New conventions in shale gas exploration can lead to capital return

With government supporting shale gas exploration in the Karoo, shale gas companies are wary of the cost-sensitive impacts of the exploration, but they can employ new conventions for unconventional fracking to improve return on capital, says multinational professional service firm PwC oil and gas director Chris Bredenhann.

It is estimated that South Africa has shale gas resources of about 390-trillion cubic feet, which can result in up to 700 000 jobs being created, while it is estimated that 20-trillion cubic feet of shale gas can contribute R2.2-trillion to government resources.

Although shale gas exploration could further drive economic growth, challenges such as the cost of exploring shale gas, have led to a debate on whether exploration makes business sense for companies.

Bredenhann highlights that shale gas companies could work smarter to improve return on capital through the advancement of performance in exploration.

“Once a company has invested [in shale gas exploration] and implemented operational planning, it can focus on improving financial and operational performance. The ultimate goal is to increase return on capital employed. That goal is driven primarily by capital costs, the completion schedule and asset revenue,” he states.

PwC indicates that companies should implement key strategies for operational improvement – such as reducing the drag, optimising the play, investing in innovation, collaboration and partnerships – to ensure capital return.

‘Reducing the drag’ refers to companies’ employing management tools that will ensure that end-to-end processes of exploration are more efficient and less labour intensive. Companies have to evaluate what can be done by an individual in a project, as opposed to what can be done by the entire team working on a project.

“This creates a clear line of sight on the demand of work on the project, which will provide the company with information on how much capacity it will need to drive positive results on the project. By so doing, cycle times can be reduced by 30% to 40% and yearly cost reductions could be about 15% to 25%,” Bredenhann points out.

Optimising the play’ refers to improving delivery processes by applying new technologies, increased design standardisation and parallel process flows. It also refers to streamlining operations using lean principles to prioritise value-added work, outsourcing noncore operations and collaborating with strategic suppliers to develop equipment and services tailored to drive productivity improvement.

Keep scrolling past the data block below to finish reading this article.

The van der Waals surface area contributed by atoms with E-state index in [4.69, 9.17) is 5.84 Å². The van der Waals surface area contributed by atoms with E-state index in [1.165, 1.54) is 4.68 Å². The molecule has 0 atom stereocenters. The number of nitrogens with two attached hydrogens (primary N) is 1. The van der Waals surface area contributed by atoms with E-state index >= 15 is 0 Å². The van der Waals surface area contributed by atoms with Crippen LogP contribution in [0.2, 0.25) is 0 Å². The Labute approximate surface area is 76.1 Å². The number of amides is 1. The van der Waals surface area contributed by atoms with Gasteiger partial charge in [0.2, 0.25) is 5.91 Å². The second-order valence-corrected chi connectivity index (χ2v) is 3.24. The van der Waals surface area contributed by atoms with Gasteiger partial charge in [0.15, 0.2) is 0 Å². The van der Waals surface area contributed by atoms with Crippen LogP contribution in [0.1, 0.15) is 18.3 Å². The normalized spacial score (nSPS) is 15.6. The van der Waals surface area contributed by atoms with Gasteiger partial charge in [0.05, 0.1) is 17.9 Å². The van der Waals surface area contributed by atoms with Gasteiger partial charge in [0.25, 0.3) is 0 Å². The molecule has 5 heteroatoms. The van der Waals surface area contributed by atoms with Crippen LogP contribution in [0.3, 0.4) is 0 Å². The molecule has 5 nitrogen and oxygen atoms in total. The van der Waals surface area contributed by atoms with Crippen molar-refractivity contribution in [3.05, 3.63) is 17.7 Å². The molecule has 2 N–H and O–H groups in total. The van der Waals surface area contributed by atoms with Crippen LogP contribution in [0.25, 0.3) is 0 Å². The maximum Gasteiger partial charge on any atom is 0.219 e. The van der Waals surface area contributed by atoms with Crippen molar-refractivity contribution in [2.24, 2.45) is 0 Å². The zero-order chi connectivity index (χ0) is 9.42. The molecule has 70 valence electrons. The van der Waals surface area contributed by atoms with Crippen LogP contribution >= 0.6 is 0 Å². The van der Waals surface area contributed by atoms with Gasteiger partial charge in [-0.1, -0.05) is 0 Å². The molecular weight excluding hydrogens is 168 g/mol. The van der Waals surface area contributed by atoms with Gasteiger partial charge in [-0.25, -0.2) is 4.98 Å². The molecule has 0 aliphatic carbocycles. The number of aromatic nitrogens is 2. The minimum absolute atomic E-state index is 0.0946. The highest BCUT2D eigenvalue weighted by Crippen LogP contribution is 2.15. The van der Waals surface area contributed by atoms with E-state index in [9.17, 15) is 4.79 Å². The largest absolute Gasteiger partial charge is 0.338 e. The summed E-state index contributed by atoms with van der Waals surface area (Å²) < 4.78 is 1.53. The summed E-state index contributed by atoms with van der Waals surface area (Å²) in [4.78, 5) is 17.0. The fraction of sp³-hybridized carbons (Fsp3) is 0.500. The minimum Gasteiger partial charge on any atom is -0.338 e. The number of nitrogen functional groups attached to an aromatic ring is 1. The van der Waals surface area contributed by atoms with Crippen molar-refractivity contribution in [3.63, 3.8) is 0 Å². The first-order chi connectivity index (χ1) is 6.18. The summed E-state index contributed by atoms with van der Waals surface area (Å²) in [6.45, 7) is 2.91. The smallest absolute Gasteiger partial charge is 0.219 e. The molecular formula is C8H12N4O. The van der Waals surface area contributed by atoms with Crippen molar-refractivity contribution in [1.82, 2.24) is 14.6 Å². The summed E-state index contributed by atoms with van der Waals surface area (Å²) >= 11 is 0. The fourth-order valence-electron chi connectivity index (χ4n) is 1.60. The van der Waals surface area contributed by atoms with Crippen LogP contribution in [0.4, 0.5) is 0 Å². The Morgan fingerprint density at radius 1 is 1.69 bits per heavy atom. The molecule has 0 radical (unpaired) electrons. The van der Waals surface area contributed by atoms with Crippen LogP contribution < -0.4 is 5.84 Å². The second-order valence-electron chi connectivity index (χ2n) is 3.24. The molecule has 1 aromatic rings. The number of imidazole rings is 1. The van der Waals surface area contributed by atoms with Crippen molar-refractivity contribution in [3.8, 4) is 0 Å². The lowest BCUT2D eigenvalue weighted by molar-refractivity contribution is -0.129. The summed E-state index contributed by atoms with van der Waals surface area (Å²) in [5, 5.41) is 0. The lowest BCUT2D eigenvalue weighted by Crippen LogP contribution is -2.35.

“A focus on lean principles will improve procurement and logistics processes, including the deeper integration of sourcing and supply chain and logistics teams into the business, and increased automation,” he indicates.

Bredenhann explains that 39% of oil and gas executives regard investing in innovation as a competitive necessity, while 69% believe that having a well-defined innovation process is important to establish an innovative culture. Innovation focus areas for shale gas companies include business models, operations and supply chain, horizontal drilling and three-dimensional seismic technology.

“Moreover, collaboration and partnerships are essential for operational success. If more oil and shale gas companies move away from short-term transactional relationships to long-term strategic relationships, these will deliver innovative products and services.”

Should shale gas companies use these strategies, it will a yield capital return for companies while ensuring that South Africa’s economic growth targets are reached, he says.

Bredenhann highlighted these key focus strategies during the Amabhubesi Shale Gas Conference, held in Randburg, Johannesburg, last month.

Edited by: Martin Zhuwakinyu

via New conventions in shale gas exploration can lead to capital return.